Fig. 7 HRTEM images of biosynthesized ZnO NPs at magnifications of (a) 100 nm, (b) 50 nm, (c) SAED pattern, (d) size distribution and (e) EDX spectrum.
The antibacterial activity of the biosynthesized ZnO NPs was tested against E. coli and S. aureus bacteria using well diffusion method. The varied concentration of ZnO NPs (50, 100 and 200 μg/ml) and the corresponding zones of inhibition (mm) are shown in Fig. 8 and in Table 1. It was noticed that the biosynthesized ZnO NPs were more efficient over E.coli (11 mm) than the S.aureus (10 mm) bacteria. Normally, the antibacterial activity of ZnO NPs depends upon the particle size, shape, surface volume, larger band gap, biomolecules interaction and reaction and reactive oxygen species (ROS). The ZnO NPs produce ROS which stimulates the cellular oxidative metabolism and play an important role in the bacterial wall tearing down. The biomolecules that interact with the bacterial membrane causes the membrane to collapse and rupture, resulting in bacterial cytoplasm destruction . Interestingly, the ZnO NPs reveals inhibition activity against both tested bacteria but better efficiency was observed against gram-negative bacteria. The smaller crystallite size 18 nm and particle size 41 nm enables the ZnO NPs to interact with the bacterial surface and enter inside the cell thereby exhibiting an outstanding bactericidal mechanism .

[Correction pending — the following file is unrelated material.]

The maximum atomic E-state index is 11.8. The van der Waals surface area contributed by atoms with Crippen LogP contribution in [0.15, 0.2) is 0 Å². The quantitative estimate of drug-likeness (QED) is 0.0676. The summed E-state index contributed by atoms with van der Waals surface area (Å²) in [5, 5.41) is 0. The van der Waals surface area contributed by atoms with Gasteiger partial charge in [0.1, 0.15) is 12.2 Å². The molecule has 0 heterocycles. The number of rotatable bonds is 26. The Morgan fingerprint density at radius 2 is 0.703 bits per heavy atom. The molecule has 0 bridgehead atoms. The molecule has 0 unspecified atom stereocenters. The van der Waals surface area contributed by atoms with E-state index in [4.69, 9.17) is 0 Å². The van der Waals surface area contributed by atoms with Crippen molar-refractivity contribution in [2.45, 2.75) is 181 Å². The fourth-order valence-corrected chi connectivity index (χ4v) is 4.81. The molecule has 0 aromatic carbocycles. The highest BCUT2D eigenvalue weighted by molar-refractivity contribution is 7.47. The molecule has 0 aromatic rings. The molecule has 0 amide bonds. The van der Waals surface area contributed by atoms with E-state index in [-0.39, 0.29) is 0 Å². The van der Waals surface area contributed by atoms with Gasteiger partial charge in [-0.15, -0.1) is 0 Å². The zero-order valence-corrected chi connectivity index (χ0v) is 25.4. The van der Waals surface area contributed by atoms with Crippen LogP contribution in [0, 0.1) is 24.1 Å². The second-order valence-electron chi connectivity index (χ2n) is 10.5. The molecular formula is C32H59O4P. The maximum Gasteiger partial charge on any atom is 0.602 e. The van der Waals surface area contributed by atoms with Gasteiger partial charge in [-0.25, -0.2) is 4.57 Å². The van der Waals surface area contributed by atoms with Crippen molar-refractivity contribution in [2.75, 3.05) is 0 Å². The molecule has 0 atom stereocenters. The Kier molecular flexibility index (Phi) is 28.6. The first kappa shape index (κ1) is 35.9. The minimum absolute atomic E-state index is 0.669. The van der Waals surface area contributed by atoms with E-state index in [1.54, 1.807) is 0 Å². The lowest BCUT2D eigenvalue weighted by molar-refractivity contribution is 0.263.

Fig. 8 Antibacterial activity of biosynthesized ZnO NPs against (a) S. aureus and (b) E. coli. (c) Antibacterial activity at different concentrations.
Table 1 Zone of inhibition for (a) E. coli and (b) S. aureus under different concentrations
Zone of Inhibition in (mm)
In conclusion, we report the biosynthesis of ZnO NPs using Clitoria ternatea flower extract and its antibacterial activity against E. coli and S. aureus. The flower extract of Clitoria ternatea showed excellent potential as capping and reducing agents in the formation of ZnO NPs. The UV and FTIR spectra results confirmed the formation of ZnO NPs, with an optical band gap of 3.25 eV. The XRD results revealed a hexagonal wurtzite structure with an average particle size of 18 nm. The crystalline nature of ZnO NPs was verified from the SAED pattern and XRD peaks. The FESEM image indicates that nanoparticles were agglomerated with a roughly spherical shape. Zeta potential study reveals a negative charge on the surface of ZnO NPs. The particle size was determined by TEM analysis was 41 nm and the EDX spectrum confirmed the presence of Zn and O elements. The obtained antibacterial activity results suggest that ZnO NPs could be useful in various bacteria-based biomedical applications.
Author SP sincerely acknowledges the Department of Nanoscience and Technology, Sri Ramakrishna Engineering College-Coimbatore, for providing UV, FTIR, XRD analysis and DST-FIST lab facilities, and Hindusthan College of Engineering and Technology, Coimbatore, for providing technical support.
Conflict of Interests
The authors declare that no competing interest exists.